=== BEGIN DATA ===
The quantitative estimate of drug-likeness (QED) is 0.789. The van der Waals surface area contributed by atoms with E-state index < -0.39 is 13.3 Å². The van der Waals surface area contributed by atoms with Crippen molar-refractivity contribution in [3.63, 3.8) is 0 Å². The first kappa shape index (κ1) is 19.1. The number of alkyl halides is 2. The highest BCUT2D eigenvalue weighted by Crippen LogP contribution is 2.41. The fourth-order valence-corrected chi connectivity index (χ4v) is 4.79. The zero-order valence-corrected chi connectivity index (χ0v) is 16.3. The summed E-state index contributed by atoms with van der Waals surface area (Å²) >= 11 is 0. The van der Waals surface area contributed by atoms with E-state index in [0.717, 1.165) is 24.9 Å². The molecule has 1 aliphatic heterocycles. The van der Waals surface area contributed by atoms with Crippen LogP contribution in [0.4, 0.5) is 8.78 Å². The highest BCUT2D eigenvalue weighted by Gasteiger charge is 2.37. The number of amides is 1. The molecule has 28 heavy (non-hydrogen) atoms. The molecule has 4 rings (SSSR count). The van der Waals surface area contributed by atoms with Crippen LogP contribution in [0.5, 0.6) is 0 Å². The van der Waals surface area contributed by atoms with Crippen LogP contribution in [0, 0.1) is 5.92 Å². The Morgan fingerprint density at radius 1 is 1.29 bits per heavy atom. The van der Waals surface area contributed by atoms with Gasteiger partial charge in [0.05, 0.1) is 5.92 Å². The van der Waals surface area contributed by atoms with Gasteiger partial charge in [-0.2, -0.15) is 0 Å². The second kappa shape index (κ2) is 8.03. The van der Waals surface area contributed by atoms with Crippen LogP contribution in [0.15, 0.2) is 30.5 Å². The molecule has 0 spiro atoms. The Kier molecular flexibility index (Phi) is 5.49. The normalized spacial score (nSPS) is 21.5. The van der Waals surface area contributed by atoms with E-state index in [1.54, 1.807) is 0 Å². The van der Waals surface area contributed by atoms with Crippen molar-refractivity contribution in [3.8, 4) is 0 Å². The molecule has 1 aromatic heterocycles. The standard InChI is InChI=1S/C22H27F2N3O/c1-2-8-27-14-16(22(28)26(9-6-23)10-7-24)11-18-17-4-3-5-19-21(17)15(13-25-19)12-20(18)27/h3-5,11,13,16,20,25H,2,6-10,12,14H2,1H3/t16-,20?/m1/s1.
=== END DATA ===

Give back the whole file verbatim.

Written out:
The quantitative estimate of drug-likeness (QED) is 0.789. The van der Waals surface area contributed by atoms with E-state index < -0.39 is 13.3 Å². The van der Waals surface area contributed by atoms with Crippen molar-refractivity contribution in [3.63, 3.8) is 0 Å². The first kappa shape index (κ1) is 19.1. The number of alkyl halides is 2. The highest BCUT2D eigenvalue weighted by Crippen LogP contribution is 2.41. The fourth-order valence-corrected chi connectivity index (χ4v) is 4.79. The zero-order valence-corrected chi connectivity index (χ0v) is 16.3. The summed E-state index contributed by atoms with van der Waals surface area (Å²) >= 11 is 0. The van der Waals surface area contributed by atoms with E-state index in [0.717, 1.165) is 24.9 Å². The molecule has 1 aliphatic heterocycles. The van der Waals surface area contributed by atoms with Crippen LogP contribution in [0.4, 0.5) is 8.78 Å². The highest BCUT2D eigenvalue weighted by Gasteiger charge is 2.37. The number of amides is 1. The molecule has 28 heavy (non-hydrogen) atoms. The molecule has 4 rings (SSSR count). The van der Waals surface area contributed by atoms with Crippen LogP contribution in [0.5, 0.6) is 0 Å². The van der Waals surface area contributed by atoms with Crippen LogP contribution in [0, 0.1) is 5.92 Å². The Morgan fingerprint density at radius 1 is 1.29 bits per heavy atom. The van der Waals surface area contributed by atoms with Gasteiger partial charge in [0.05, 0.1) is 5.92 Å². The van der Waals surface area contributed by atoms with Gasteiger partial charge in [-0.2, -0.15) is 0 Å². The second kappa shape index (κ2) is 8.03. The van der Waals surface area contributed by atoms with Crippen LogP contribution in [0.15, 0.2) is 30.5 Å². The molecule has 0 spiro atoms. The Kier molecular flexibility index (Phi) is 5.49. The normalized spacial score (nSPS) is 21.5. The van der Waals surface area contributed by atoms with E-state index in [1.54, 1.807) is 0 Å². The van der Waals surface area contributed by atoms with Crippen molar-refractivity contribution in [3.8, 4) is 0 Å². The molecule has 1 aromatic heterocycles. The standard InChI is InChI=1S/C22H27F2N3O/c1-2-8-27-14-16(22(28)26(9-6-23)10-7-24)11-18-17-4-3-5-19-21(17)15(13-25-19)12-20(18)27/h3-5,11,13,16,20,25H,2,6-10,12,14H2,1H3/t16-,20?/m1/s1.